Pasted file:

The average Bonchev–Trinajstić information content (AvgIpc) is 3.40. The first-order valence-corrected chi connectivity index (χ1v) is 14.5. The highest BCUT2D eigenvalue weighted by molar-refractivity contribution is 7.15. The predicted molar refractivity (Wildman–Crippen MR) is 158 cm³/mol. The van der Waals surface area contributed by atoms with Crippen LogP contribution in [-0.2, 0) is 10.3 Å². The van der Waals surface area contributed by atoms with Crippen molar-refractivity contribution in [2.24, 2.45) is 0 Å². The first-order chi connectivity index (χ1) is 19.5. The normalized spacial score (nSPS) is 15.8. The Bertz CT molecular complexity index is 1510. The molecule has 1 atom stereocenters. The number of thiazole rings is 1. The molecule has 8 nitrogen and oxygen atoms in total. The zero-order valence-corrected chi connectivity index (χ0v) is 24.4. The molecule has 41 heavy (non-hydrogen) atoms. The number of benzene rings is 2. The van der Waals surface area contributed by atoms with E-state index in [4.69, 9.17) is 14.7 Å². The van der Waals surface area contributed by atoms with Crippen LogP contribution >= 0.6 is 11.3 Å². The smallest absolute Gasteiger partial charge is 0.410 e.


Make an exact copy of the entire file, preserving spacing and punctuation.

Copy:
The average Bonchev–Trinajstić information content (AvgIpc) is 3.40. The first-order valence-corrected chi connectivity index (χ1v) is 14.5. The highest BCUT2D eigenvalue weighted by molar-refractivity contribution is 7.15. The predicted molar refractivity (Wildman–Crippen MR) is 158 cm³/mol. The van der Waals surface area contributed by atoms with Crippen LogP contribution in [-0.2, 0) is 10.3 Å². The van der Waals surface area contributed by atoms with Crippen molar-refractivity contribution in [2.24, 2.45) is 0 Å². The first-order chi connectivity index (χ1) is 19.5. The normalized spacial score (nSPS) is 15.8. The Bertz CT molecular complexity index is 1510. The molecule has 1 atom stereocenters. The number of thiazole rings is 1. The molecule has 8 nitrogen and oxygen atoms in total. The zero-order valence-corrected chi connectivity index (χ0v) is 24.4. The molecule has 41 heavy (non-hydrogen) atoms. The number of benzene rings is 2. The van der Waals surface area contributed by atoms with E-state index in [4.69, 9.17) is 14.7 Å². The van der Waals surface area contributed by atoms with Crippen LogP contribution >= 0.6 is 11.3 Å². The smallest absolute Gasteiger partial charge is 0.410 e.